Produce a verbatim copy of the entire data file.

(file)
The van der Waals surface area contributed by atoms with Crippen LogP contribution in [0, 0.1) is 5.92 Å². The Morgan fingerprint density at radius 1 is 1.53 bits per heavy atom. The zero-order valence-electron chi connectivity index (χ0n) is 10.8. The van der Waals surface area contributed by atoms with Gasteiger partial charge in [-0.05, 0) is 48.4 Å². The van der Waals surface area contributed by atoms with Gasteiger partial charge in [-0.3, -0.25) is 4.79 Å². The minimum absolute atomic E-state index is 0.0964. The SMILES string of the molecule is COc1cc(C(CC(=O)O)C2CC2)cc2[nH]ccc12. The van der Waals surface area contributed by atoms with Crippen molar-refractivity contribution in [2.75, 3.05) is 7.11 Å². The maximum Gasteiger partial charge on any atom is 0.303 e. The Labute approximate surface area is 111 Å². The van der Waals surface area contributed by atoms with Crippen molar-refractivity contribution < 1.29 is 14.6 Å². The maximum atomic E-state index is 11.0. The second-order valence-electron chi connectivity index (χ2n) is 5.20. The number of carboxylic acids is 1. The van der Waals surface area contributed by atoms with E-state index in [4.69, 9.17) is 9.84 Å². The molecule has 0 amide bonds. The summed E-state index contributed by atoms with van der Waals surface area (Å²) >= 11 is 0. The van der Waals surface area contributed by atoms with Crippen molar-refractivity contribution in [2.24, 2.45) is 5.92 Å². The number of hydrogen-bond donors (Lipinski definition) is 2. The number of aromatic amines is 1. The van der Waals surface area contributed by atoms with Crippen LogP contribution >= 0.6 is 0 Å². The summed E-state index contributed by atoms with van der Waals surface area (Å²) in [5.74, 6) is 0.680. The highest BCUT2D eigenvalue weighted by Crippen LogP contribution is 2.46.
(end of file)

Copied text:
The van der Waals surface area contributed by atoms with Crippen LogP contribution in [0, 0.1) is 5.92 Å². The Morgan fingerprint density at radius 1 is 1.53 bits per heavy atom. The zero-order valence-electron chi connectivity index (χ0n) is 10.8. The van der Waals surface area contributed by atoms with Gasteiger partial charge in [-0.05, 0) is 48.4 Å². The van der Waals surface area contributed by atoms with Gasteiger partial charge in [-0.3, -0.25) is 4.79 Å². The minimum absolute atomic E-state index is 0.0964. The SMILES string of the molecule is COc1cc(C(CC(=O)O)C2CC2)cc2[nH]ccc12. The van der Waals surface area contributed by atoms with Crippen molar-refractivity contribution in [2.75, 3.05) is 7.11 Å². The maximum Gasteiger partial charge on any atom is 0.303 e. The Labute approximate surface area is 111 Å². The van der Waals surface area contributed by atoms with Crippen molar-refractivity contribution < 1.29 is 14.6 Å². The maximum atomic E-state index is 11.0. The second-order valence-electron chi connectivity index (χ2n) is 5.20. The number of carboxylic acids is 1. The van der Waals surface area contributed by atoms with E-state index in [4.69, 9.17) is 9.84 Å². The molecule has 0 amide bonds. The summed E-state index contributed by atoms with van der Waals surface area (Å²) >= 11 is 0. The van der Waals surface area contributed by atoms with Crippen molar-refractivity contribution in [2.24, 2.45) is 5.92 Å². The number of hydrogen-bond donors (Lipinski definition) is 2. The number of aromatic amines is 1. The van der Waals surface area contributed by atoms with Crippen LogP contribution >= 0.6 is 0 Å². The summed E-state index contributed by atoms with van der Waals surface area (Å²) in [5.74, 6) is 0.680. The highest BCUT2D eigenvalue weighted by Crippen LogP contribution is 2.46.